I painted the leaves first with diluted peeled paint distress ink. I just smoosh the inkpad on my glass mat, add a little water and there’s my ‘watercolour paint’. I can make it lighter by adding more water or darker but not diluting it at all. I painted over the stem with undiluted ink and a brush that came to a nice pointy tip. Don’t try this if your brush doesn’t come to a nice pointy tip, you won’t be happy. Alternatively you can go over the stems with a matching marker.
I kept the stamp and hot pressed watercolour panel in the misti as I worked so I was able to re-ink the middle of the flower with aged mahogany ink and stamp that for a dark centre. I blended the mahogany ink a bit with water but not too much because I wanted to keep some of the stamped detail.
I let the leaves and centre dry completely while I ate lunch then returned to work on the petals. I painted them all with shaded lilac, let them dry then added some depth with a mix of shaded lilac and wilted violet. When the petals were almost dry I drew little ‘carpels’ (maybe?) with a black soot distress marker. Drawing them in made it possible to neaten up the area between the flower centre and the petals which was a little scrappy and untidy.
I decided to use the sentiment included in the set and in doing so discovered something very nifty. The sentiment that I thought was all joined together is actually four different stamps! I know! How handy is that? I occasionally do stamp surgery or tricky masking to get the word ‘you’re’ to be part of a sentiment combo. Now I have a stamp that says YOU’RE! (and one that says SOME and one that says KIND OF and one that says WONDERFUL) Isn’t that wonderful? I am thinking of all possibilities… Anyway I stamped the sentiment boldy in versafine onyx black and then added some black enamel dots to balance out that black boldness.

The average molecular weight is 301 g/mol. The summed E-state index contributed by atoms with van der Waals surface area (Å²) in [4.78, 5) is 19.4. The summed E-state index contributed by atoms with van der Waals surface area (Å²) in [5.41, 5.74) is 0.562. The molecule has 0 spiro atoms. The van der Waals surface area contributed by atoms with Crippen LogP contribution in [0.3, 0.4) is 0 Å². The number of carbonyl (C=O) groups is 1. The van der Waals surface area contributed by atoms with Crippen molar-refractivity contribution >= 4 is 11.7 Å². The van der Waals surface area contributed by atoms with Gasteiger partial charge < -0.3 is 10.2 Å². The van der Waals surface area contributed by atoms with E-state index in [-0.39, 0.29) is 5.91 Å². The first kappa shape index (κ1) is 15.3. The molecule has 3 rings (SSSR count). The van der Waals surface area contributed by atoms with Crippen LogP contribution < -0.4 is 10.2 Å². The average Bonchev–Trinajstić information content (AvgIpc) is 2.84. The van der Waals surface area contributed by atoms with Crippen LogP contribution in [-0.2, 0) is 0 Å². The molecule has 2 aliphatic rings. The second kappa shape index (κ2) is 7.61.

Hello and welcome to Studio Katia 3rd Anniversary Blog Hop! You should have arrived here from May Sukyong Park‘s blog. I am excited to be celebrating with Studio Katia and to be featuring this gorgeous stamp, ‘Floral Garden‘. It’s a beauty and perfect for a range of different techniques. This new release includes 5 new Clear Stamp Sets and 1 set of Coordinating Dies, 1 new Stand Alone Creative Die, 2 new Stencils and lots of new Embellishments!
I used the emboss resist technique for one panel and no-line colouring for another. The stamp is a large square so I had the option of creating a big square card or a smaller rectangle card with a portion of the stamped design. I embossed the outline stamp in gold powder on hot pressed watercolour paper then did all the painting with my Sennelier watercolours. I’ve talked about colour choices on the blog before especially about keeping the colour count low to keep things looking cohesive.